From 2001 to the present day...
In May 2001 a
group of seven artists, led by sculptor Bob Lawson, decided to establish an
Art Group on Great Barrier Island. In October 2001 the Group registered the
Aotea Community Artz Charitable Trust. At first, the Trust had no home, no
exhibition space. The Artists took their work to Waiheke Island Gallery in
2002 and 2004. Texas Cafe, the Currach Irish Pub and the Tryphena Hall were
local venues for shows.
buildings, the Mabey House built in 1908, and the Gray Cottage built in
1922, were gifted to Bob Lawson and his partner Di Hayes by their owners
Helen Mabey and Allan Mitchell. They were relocated to land on Gray Road
owned by and generously provided by Alan and Sue Gray.
In 2004, the Tryphena School Master's House, built in 1897 and later
relocated to Claris and used for various purposes including as club rooms
for GBI Sports & Social Club, was about to be demolished, and Bob and Di
took ownership of the building which joined the other two on the Gray Road
2004, following a huge amount of voluntary work from artists and other
members of the community, the School Master's House was opened by Auckland
City Councillor Toni Millar as the Aotea Gallery.
the next five years, the Gallery was run by a Manager and volunteers, each
year being more successful than the last. An important aspect of the Trust
has centered around workshops for both adults and children in painting,
pottery and ceramics, photography and various crafts, and each year during
the Winter Arts Festival the Matariki Maori New Year has been celebrated,
involving all three local schools.
2009, the Trust decided to change the name to Great Barrier Island Community
Heritage and Arts Village Trust. The Aims of the Trust have always included
the objective to save and preserve the Island's Heritage, and to progress
further, the Trust believed it was necessary to request assistance from the
Great Barrier Community Board and Auckland City Council. The Board and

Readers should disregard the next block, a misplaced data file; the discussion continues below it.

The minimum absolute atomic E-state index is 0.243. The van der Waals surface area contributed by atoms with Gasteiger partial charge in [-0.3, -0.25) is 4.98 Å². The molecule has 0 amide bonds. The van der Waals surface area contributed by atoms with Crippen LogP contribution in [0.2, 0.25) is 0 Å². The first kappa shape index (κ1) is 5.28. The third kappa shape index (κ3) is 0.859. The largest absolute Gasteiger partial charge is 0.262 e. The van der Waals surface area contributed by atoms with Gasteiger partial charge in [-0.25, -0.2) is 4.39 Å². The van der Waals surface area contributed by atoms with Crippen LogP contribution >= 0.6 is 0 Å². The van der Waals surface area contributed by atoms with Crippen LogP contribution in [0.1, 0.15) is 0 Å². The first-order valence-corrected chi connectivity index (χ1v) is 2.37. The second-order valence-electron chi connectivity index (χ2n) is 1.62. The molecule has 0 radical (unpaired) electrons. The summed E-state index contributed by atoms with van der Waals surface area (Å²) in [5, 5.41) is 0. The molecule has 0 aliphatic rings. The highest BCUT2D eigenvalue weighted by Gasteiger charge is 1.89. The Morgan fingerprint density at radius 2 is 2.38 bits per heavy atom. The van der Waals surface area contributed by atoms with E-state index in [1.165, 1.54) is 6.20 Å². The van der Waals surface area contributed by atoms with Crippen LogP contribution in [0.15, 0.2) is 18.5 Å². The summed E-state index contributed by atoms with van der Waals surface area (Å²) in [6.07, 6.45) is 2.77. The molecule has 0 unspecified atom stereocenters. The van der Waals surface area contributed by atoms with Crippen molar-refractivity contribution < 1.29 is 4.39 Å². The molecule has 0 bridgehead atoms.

Council gave a positive response, and funding was allocated to remove the
three buildings from privately owned land to Council property near the
The land was
cleared and prepared in October 2009, and the buildings were moved in
November. By that time, the Trust had taken ownership of the buildings in an
agreement with Bob Lawson and Di Hayes. The small building was built in 2008
by Bob as a storage shed, using his leadlight windows which he had created
for a film set.
A huge number
of locals gave voluntary time, skills and the use of machinery to make it
happen. Exactly five years since the opening of the Gallery in Gray Road,
Councillor Toni Millar was present to open the Village and the Gallery at
the new site in Hector Sanderson Road, Claris.
2010 and 2011, restoration work continued on the Mabey House building, and
in July 2011 the Mabey Gallery was opened with a wonderful exhibition of art
and craft. The former Gallery, considered too small to contain all the work
being contributed, became the Workshop Room, and space for meetings and
The lawns and
gardens have been established and cared for by volunteers, and a Community
Sculpture of a native eel has pride of place near the front entrance.
continues to thrive, run by volunteers under the guidance of a Gallery
Manager and the nine Trustees. Turnover has doubled, as have visitor
numbers. Tourists as well as locals are impressed with the quality of the
work exhibited for sale, and as each year passes, the Village becomes even
more a 'must see' destination.
The Mabey Homestead:
Helen Mabey donated this building which was associated with "Wairapara",
shipwrecked on the coast at Miners Head in 1894.
The Gray Family House:
Donated by Alan and June Mitchell this building was partially built by
wreckage from the SS Wiltshire which went down on the south-east coast of
Great Barrier Island in 1922.
The School Master's House:
This building originated in Tryphena in 1897 and was moved in the mid 1900s
to a farm paddock in Whangaparapara Road where it was used as a dwelling for
the farmer. Later it became the local doctor's house and surgery and
then the Club House for the Claris Sports and Social Club who donated it in